Careers - where will I end up with a degree in climate science?
The need for students who understand environmentally relevant physical sciences has never been greater. Demand for graduates of programs in this area is currently high worldwide. Most researchers at the CCRC quantitatively study processes in the atmosphere, ocean, land surface or how they work together. There is a wide range of career opportunities available for graduates in these areas.
In a research career, you could expect to work within the CSIRO, the Bureau of Meteorology, universities or government agencies internationally. Work could include the development and maintenance of ocean, atmosphere and climate models or use of these to understand and predict our future climate or tomorrow's weather.
A more hands-on career could focus on the operational aspects of climate and environmental dynamics. Here, you might be involved in the collection of data and the interpretation of the variability of a system. This information could then be used to advise government agencies on environmental management issues. Agencies interested in these skills include Sydney Water, the NSW Office of Environment and Heritage, CSIRO and the Australian Bureau of Meteorology.
Finally, there is the decision-making or managerial path. Fisheries or oil companies require personnel trained in these areas to liaise with scientists to develop policies that require an understanding of the complex issues that surround the long-term preservation of our environment. Insurance companies need scientifically literate graduates in this area to assess the relative risks of weather related events.
To date, 100% of CCRC PhD graduates have secured full time employment shortly after graduating, if not before.
Careers in atmospheric science, meteorology, climate Science, oceanography, earth system science, climate system science
These fields are deeply founded in “STEM”, that is “Science, Technology, Engineering and Mathematics”. If you want a career in any of these areas here are some tips.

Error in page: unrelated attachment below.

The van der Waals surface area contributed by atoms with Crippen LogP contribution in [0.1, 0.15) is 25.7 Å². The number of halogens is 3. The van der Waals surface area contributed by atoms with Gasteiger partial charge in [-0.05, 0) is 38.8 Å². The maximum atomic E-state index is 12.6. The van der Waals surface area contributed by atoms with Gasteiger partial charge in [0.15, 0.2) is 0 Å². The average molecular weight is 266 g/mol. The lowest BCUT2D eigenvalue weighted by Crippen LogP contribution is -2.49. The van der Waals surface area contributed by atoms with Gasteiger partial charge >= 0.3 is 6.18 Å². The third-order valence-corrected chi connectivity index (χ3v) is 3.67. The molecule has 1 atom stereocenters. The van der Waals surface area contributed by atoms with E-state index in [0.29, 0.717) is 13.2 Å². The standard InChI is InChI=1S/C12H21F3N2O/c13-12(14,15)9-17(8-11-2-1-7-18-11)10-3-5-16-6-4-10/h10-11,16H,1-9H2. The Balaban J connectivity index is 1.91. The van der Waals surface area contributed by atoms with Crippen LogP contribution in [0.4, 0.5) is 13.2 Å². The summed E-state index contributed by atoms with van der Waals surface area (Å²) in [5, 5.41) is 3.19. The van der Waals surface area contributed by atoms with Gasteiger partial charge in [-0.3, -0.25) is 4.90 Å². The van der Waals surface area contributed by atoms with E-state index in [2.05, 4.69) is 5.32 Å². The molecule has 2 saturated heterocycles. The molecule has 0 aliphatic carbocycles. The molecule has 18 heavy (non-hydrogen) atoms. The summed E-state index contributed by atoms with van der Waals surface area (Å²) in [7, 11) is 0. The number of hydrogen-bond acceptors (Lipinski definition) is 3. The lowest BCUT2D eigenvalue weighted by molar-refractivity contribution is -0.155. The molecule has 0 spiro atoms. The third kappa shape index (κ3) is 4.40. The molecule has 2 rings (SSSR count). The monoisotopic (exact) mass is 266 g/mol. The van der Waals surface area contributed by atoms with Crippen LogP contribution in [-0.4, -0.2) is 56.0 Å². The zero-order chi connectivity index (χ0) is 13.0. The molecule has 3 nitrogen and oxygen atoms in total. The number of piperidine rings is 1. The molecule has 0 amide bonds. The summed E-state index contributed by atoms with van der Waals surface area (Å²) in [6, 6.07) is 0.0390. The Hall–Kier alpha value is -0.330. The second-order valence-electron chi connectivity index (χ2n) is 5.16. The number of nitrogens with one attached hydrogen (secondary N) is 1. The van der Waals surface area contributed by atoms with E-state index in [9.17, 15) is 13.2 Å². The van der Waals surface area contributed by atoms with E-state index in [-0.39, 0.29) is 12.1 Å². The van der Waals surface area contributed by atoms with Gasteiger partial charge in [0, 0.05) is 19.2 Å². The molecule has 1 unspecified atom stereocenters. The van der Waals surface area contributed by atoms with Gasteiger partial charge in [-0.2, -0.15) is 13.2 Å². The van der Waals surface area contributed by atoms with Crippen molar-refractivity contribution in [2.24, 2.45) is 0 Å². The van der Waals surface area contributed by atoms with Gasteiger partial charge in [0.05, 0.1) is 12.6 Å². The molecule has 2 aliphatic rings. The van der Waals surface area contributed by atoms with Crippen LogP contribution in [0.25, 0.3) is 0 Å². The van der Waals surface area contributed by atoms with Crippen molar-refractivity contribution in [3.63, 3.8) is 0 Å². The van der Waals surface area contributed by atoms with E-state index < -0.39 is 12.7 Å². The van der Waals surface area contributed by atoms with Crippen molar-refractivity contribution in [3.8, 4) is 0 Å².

Starting at school, there is simply no substitute for Maths and Physics. You have to choose more than this and subjects like Earth and Environmental Science, Computing, Chemistry and Biology are great choices. Science, science, science. To be honest, if you do not like these sorts of subjects you are probably not reading this!
For a career in this area you need to go to University and do a degree. Your degree should be rich in the following sorts of area:
Maths. At least first and probably second year undergraduate study, including calculus, is particularly important. Many scientists working in these areas hold a Maths degree, some an Honours degree.
Physics. At least first and probably second year undergraduate. Many scientists working in these areas hold a Physics degree, some an Honours degree.
Computer Science. You will almost certainly need to be able to write computer code, and it helps to be proficient.
If you study many areas of science, you may do enough of these things – a Chemistry degree for example, or an Engineering degree. Some Universities offer Environmental Science that has suitable foundations and a good focus on quantitative skills. Many Universities offer courses, majors or degrees in Meteorology, Climate Science etc building on good foundations in Maths and Physics. Specialised degrees in Hydrology can contain all the necessary skills. It is not uncommon to be able to do some degrees and skip second year Maths and Physics. That short cut is not normally good in the long term, but there can be options that lead to fantastic outcomes. Note- admission to the Bureau of Meteorology’s graduate meteorologist program normally requires both 2nd year undergraduate maths and physics.
There are variations. If you want to work on some specific areas, for example areas around carbon cycling, studying Biology and Chemistry can be more important. If you want to build Climate Models or Weather Forecast Models, then more Computer Science can be valuable. And there are always special areas that can prove hugely important including Statistics.
Most, but not all, people working in the weather and climate sciences have Honours or Masters degrees. These tend to be desired by employers from the Australian Antarctic Division, the Bureau of Meteorology, State and Federal Governments and Environmental Consultancies, and so forth. If you want to do research in these areas you are likely to want to do a PhD, but that comes much later.
Finally, working in areas relevant to climate and climate change can be very diverse including Economics, Psychology, Engineering, Urban Design and Planning, Insurance, Banking, Financial Risk, Actuarial, Manufacturing Technology, Business, Medicine, Biotechnology, Media Studies, and so on. If you are studying one of these, perhaps add a little climate science so you can help link your chosen field into finding solutions to climate change.
Finally, seek advice. There is no substitute for contacting a researcher in an area you are interested in and asking what they think. You can seek advice from us by contacting our Graduate Director- Melissa Hart.